Severe Anterior Pituitary Hormone Deficiencies (Panhypopituitarism)
Extensive space-occupying lesions within the sella or hypothalamus may lead to complete loss of anterior pituitary function. Of note, the term panhypopituitarism is indicative of complete loss of both anterior and posterior lobe function.
Pituitary macroadenomas, which, by definition, exceed 10 mm in greatest diameter, may cause multiple anterior pituitary hormone deficiencies but only rarely cause diabetes insipidus preoperatively. In contrast, large suprasellar tumors that impinge on the hypothalamus, stalk, and pituitary, including craniopharyngiomas, may disrupt both anterior and posterior lobe function. Similarly, pituitary surgery or trauma may lead to panhypopituitarism.
Gonadotropin deficiency leads to lack of pubertal development, if it occurs before adolescence. Of note, a eunuchoid habitus is unlikely to develop in young patients with concurrent growth hormone deficiency. In adults of both genders, severe gonadotropin deficiency leads to central hypogonadism. Severe gonadotropin deficiency of long standing leads to gonadal atrophy, including decreased size of the ovaries in women and testes in men. In addition, there is a decrease in size of the uterus, vagina, and breasts in women, including thinning of the endometrium and vaginal epithelial atrophy. In men, there is a decrease in size of the penis and prostate.
Thyrotropin deficiency leads to central hypothyroidism. The thyroid gland becomes atrophic, including thinning of the follicular epithelium. Corticotropin deficiency leads to central hypoadrenalism, involving loss of cortisol and adrenal androgen secretion. Portions of the adrenal cortex, including the zona fasciculata and the zona reticularis, become atrophic in these patients. In contrast, the zona glomerulosa remains structurally intact, and aldosterone secretion is unaffected. These patients may often exhibit pallor, occurring as a result of anemia and decreased skin pigmentation resulting from lack of corticotropin action on skin melanocytes. Growth hormone deficiency leads to a decrease in growth velocity in children or adolescents, resulting in short stature if untreated. Hypoglycemia may occur in childhood and appears to be a consequence of growth hormone and glucocorticoid deficiency. Growth hormone–deficient adults may exhibit low exercise capacity, abnormal body composition (decrease in lean body mass and bone mass and increase in fat mass), dyslipidemia, insulin resistance, increased cardiovascular risk, and impaired quality of life. Prolactin deficiency leads to failure of lactation in women and has no discernible effects in men.
Lack of antidiuretic hormone secretion leads to central diabetes insipidus. The presence of diabetes insipidus signifies extensive damage to the hypothalamus or stalk. Of note, disruption of the pituitary stalk below the diaphragma sellae is less likely to cause diabetes insipidus than injury to the stalk at the level of the median eminence. In cases where the stalk is damaged distally, some antidiuretic hormone–secreting axon terminals are spared and may secrete sufficient antidiuretic hormone to prevent the development of central diabetes insipidus. It may also be noted that central diabetes insipidus may be clinically latent in patients with corticotropin deficiency because glucocorticoids have an important role in increasing free water clearance in the kidneys. In these patients, glucocorticoid replacement may precipitate the clinical onset of central diabetes insipidus. Lack of oxytocin secretion leads to no discernible symptoms or deficits in humans.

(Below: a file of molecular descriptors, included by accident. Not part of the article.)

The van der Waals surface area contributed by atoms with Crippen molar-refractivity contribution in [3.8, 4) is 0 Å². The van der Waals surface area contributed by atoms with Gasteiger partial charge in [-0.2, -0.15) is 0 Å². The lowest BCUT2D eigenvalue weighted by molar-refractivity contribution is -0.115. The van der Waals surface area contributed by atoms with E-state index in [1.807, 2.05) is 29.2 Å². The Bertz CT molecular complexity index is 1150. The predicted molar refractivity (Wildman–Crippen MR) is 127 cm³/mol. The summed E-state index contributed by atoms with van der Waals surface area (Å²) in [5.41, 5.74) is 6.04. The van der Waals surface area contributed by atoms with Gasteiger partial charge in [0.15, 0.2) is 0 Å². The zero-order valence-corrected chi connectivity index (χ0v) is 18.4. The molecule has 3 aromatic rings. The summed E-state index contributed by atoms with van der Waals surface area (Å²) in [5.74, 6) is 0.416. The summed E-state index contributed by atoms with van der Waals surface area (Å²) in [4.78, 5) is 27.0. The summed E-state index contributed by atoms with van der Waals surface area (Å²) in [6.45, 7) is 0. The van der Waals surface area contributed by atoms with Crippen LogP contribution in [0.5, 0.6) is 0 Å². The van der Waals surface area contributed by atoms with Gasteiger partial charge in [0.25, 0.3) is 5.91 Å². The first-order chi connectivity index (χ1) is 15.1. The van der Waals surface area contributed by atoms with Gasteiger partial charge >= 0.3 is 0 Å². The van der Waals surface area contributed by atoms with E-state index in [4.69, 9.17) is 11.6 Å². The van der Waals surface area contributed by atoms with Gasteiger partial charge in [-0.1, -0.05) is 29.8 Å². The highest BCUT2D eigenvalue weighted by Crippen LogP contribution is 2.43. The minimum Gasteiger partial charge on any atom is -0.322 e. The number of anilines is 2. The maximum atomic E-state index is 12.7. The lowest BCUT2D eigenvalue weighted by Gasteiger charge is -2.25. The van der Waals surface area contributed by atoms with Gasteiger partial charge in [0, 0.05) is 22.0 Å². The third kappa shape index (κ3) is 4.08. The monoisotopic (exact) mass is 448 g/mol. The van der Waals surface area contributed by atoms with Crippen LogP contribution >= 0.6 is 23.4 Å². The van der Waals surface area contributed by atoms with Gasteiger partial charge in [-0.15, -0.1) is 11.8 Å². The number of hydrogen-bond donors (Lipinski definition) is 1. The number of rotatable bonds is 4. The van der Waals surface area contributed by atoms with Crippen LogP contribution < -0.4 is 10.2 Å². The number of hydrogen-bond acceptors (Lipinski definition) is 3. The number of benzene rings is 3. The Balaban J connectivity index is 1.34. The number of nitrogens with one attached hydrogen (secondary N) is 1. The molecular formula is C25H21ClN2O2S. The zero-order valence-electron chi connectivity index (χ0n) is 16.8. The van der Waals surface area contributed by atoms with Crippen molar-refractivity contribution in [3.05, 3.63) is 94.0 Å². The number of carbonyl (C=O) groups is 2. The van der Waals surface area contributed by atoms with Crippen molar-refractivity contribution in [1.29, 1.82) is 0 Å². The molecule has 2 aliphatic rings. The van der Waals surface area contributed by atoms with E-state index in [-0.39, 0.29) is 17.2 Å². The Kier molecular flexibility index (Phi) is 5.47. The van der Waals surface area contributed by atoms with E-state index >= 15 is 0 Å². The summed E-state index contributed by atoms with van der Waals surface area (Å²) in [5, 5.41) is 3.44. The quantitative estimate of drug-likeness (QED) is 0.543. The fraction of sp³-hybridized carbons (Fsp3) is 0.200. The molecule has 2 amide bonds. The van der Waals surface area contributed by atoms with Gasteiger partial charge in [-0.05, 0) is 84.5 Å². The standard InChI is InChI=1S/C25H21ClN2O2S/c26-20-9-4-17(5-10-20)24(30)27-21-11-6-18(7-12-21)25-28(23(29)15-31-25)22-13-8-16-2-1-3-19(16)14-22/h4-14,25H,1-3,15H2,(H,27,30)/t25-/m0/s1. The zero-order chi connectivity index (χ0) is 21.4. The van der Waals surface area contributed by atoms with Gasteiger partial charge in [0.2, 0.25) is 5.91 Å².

Once clinically suspected, the presence of pituitary hormone deficiencies can be established through hormone testing. Assays for systemic levels of target gland hormones (morning cortisol, free thyroxine, and testosterone) are most helpful in the diagnosis of hypopituitarism. In the case of some hormones, including growth hormone and cortisol, stimulation testing is used to evaluate secretory reserve. Water deprivation testing is used to diagnose central diabetes insipidus.
Replacement therapies are available for all pituitary hormone deficiencies except prolactin and oxytocin. The respective target gland hormone is administered in patients with central hypoadrenalism (hydrocortisone or prednisone) and central hypothyroidism (levothyroxine). Sex steroid replacement (testosterone in men and estrogen-progestin in women) is generally advised, if not contraindicated. If fertility is of immediate interest, gonadotropin therapy is recommended in patients of both genders. Growth hormone replacement is advised in children, if not contraindicated. Although not essential for life, growth hormone replacement in adults is available in the United States and several other countries and may improve exercise capacity, body composition, several cardiovascular risk factors, and overall quality of life. Desmopressin, an analog of antidiuretic hormone that is devoid of vasopressor activity, is recom ended in patients with central diabetes insipidus.